Welcome everyone to another edition of the Doctor’s Note where we talk about what’s on our minds when it comes to your health. This week I talked with Josh Davis, PT, DPT, CSCS (Tri Star Strength x Rehab) about the importance of GOOD BALANCE & STABILITY as it relates to the prevention of falls. I have had several people ask me to do a podcast on this subject and after talking to Josh, plus doing my own research, I know why.
Here are some stats from the CDC (Centers for Disease Control and Prevention) and NCOA (National Council on Aging):
- Falls are the leading cause of fatal and non fatal injuries among older adults.
- More than 1 out of 4 Americans age 65+ falls each year.
- Falls result in more than 3 million injuries treated in emergency rooms annually, including over 800,000 hospitalizations.
- For older adults in the U.S., fall death rates went up by 30% from 2007-2016, and researchers predict there will be 7 deadly falls every hour by 2030.
- People with mild hearing loss are nearly three times as likely to fall.
- More than 95% of hip fractures are caused by falling.
The list goes on, but we can stop there. You get the importance! Let’s dive into my takeaways from the conversation with Josh.
There are two types of balance: STATIC and DYNAMIC:
- STATIC balance is our ability to hold our body in a specific position and posture. The center of mass is over the base support at all times (ex. Standing, standing with eyes closed, standing on one leg, squatting). There are no external factors with static balance.
- DYNAMIC balance is our ability to maintain balance while moving. This type of balance mimics real life situations, such as walking, stepping over obstacles, going up or down stairs, etc. Both types of balance training are important.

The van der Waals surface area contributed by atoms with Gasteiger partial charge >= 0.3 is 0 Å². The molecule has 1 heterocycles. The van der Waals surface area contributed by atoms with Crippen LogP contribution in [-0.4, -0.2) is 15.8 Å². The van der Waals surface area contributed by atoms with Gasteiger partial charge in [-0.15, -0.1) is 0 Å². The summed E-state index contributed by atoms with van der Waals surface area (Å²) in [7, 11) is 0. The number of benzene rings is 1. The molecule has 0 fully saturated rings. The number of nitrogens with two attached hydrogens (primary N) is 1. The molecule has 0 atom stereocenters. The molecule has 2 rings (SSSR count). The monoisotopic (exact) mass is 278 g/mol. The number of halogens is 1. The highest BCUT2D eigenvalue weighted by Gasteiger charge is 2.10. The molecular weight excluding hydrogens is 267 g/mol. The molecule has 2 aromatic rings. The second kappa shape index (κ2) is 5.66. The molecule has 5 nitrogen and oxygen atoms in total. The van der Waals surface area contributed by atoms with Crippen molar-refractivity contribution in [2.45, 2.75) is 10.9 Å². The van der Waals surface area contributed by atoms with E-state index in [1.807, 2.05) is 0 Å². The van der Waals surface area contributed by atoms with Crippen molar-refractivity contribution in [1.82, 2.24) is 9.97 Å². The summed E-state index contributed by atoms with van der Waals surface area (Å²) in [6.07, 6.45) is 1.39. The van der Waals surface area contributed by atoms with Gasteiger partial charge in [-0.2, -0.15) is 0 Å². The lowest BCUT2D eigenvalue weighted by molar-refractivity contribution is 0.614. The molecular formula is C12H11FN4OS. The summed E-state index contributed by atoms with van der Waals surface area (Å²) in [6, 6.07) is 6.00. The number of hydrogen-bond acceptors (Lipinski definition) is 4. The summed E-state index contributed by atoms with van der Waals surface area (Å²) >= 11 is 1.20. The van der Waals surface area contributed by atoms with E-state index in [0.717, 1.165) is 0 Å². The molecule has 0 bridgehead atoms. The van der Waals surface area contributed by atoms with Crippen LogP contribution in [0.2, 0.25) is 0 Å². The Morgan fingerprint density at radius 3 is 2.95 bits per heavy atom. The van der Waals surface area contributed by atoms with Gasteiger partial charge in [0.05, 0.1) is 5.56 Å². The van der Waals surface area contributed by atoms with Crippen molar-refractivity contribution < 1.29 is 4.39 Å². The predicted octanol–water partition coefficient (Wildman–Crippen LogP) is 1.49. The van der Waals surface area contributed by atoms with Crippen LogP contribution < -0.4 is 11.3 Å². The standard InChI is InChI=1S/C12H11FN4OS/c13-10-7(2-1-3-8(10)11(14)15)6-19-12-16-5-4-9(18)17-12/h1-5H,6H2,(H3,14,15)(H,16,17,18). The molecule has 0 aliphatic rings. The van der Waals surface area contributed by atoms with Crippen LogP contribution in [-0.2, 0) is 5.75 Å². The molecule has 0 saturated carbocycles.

There are three different systems in the body that are responsible for balance:
- VISION / the eyes,
- VESTIBULAR SYSTEM / the inner ear, and
- PROPRIOCEPTION / the body’s ability to sense movement, action, and location. Note: without proprioception you wouldn’t be able to move without thinking about your next step.
The vestibular system and visual system work together by sending signals from the eye muscles to the balance organs in the inner ear. If one of these systems is not functioning correctly a person can feel dizzy, off balance, or experience Vertigo. Note: Vertigo is a feeling of motion that is not actually present.
If you struggle with balance, or want to train your balance, you can take away one or two of these systems to isolate a problem area. For example, you’re most likely to fall with your eyes closed. This is everybody! Closing your eyes forces you to rely more on the vestibular system and your proprioception. This is good, unless you have diabetic neuropathy and can’t feel the ground underneath you. In this case, you may want to keep one eye open as you are working on balance.